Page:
Here are some links to pages about Guided Reading:
Short Summary of the Strategy from Saskatoon Public Schools
Scholastic Publication on Research base for Guided Reading
Overview of Guided Reading from Michigan State University
Here's a quote from the last link (Michigan State University):
What are the Other Students Doing While I’m Teaching Reading Groups?
There are a variety of options. Students could be reading independently or in small Literature Circles / Book Clubs. Or they could be working in center activities related to reading. Whichever you choose, it is a routine that needs to be taught well in the first few weeks of school in order to be successful.To me, this sounds a lot like "As long as they're busy, it doesn't much matter." This is the biggest criticism of Guided Reading as a whole, in my opinion. I don't think that most teachers do this, but it would be easy to just give the rest of the class busy-work, and focus on the "teacher group." As long as students were diligently working on the "busy-work," it wouldn't seem to matter much, would it?
There are criteria to keep in mind for stations to be effective:
- Station work has to be independent work, so it can't be new material or too challenging, or students won't be able to do it without interrupting the teacher (which is bad). So keep it relatively easy.
- The work must also be engaging enough to keep students focused for the duration of the station, usually at least 20 minutes.
- Some assessment of this station work must occur, and must occur consistently, or students won't put any serious effort into completing it.
The challenge with middle school students is that they are both less patient and more perceptive than typical elementary students with work that lacks a clear sense of purpose. For example, unless you have built value into silent reading (or if you have a class full of focused readers, a rarity in middle school), you probably won't be able to get a group of students to focus on reading independently for any length of time with so much else going on in the room, and without the direct observation of the teacher. Designing a good station can take a lot of time, and it often produces material from the students that requires additional time to read and respond to.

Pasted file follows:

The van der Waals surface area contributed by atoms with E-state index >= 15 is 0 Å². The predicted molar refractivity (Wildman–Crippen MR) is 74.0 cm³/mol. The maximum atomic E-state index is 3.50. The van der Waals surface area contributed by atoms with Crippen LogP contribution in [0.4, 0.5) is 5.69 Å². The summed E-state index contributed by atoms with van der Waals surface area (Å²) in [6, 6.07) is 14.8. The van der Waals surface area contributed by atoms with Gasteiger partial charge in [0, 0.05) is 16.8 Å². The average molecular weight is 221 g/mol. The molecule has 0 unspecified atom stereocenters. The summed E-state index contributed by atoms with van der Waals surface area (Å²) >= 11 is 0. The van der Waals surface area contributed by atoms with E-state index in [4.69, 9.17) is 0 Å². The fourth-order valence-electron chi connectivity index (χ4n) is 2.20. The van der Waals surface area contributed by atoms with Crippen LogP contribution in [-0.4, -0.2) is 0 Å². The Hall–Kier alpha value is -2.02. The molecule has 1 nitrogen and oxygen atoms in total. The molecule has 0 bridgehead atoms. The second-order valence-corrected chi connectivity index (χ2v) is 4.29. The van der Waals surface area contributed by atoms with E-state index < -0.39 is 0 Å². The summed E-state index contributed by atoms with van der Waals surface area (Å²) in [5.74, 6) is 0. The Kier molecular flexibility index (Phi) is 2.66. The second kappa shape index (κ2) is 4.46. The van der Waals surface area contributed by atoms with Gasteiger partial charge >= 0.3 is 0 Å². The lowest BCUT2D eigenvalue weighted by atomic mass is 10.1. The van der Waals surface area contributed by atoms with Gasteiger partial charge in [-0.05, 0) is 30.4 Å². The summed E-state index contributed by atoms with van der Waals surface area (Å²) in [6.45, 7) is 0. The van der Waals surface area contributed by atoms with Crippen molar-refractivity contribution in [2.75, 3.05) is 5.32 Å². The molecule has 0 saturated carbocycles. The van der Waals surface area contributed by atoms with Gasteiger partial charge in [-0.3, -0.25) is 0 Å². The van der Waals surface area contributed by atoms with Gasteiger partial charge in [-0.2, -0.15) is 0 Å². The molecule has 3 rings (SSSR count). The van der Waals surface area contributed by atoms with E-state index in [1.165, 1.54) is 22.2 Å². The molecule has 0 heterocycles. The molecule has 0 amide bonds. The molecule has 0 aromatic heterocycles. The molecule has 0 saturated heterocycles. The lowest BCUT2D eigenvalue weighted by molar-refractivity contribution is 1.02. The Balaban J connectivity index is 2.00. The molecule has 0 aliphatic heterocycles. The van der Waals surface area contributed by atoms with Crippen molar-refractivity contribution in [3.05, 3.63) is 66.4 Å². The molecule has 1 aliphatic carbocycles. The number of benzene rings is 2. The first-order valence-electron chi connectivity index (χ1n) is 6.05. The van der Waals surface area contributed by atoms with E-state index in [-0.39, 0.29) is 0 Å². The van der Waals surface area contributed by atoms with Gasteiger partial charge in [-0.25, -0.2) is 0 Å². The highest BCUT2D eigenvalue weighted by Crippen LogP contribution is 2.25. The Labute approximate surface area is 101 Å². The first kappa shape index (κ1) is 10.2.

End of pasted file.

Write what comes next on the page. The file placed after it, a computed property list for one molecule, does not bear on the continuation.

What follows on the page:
So, in a middle-school setting, what do you need to do to make this work? Here are some things that my co-workers and I have found (or have learned from others):
- Create a consistent structure for students to use in the station, and follow it for a long time. For example, use a Making Words book for a vocabulary station, and have students complete a vocabulary activity several times over several weeks using different words.
- Pre-teach station activities as much as you can, so that students are comfortable with the work before they attempt to complete it in the stations.
- Students often enjoy the stations if there is a chance to work with peers, and adding even a small element of "fun" increases the effectiveness enormously. Having students analyze picture books, for example, can be very effective.
- Grade only one station, but don't let students know in advance which station will be graded.
- Practice the procedures as much as possible early in the school year, and follow them consistently. Follow the same procedure for grouping and rotations. Groups should change (flexible grouping is important), but the way that you tell the students what group they are in and what they are doing should stay the same. I also use a timer and a signal to announce a change in rotation (a $5 Wal-Mart bicycle horn).
- Make sure that you have a procedure for early finishers.
- Be creative with the stations. Nonfiction reading, for example, can be a very cool station. We had success with material from our science books that we never managed to get to - the books were readily available, familiar to the students, and reasonably engaging.
I'm sure I will think of more to say here, and I'm not pretending to be an expert on guided reading in middle school. But if you're curious or considering using it in the upper grades, it's a powerful instructional strategy when used well. It just takes a lot of prep time.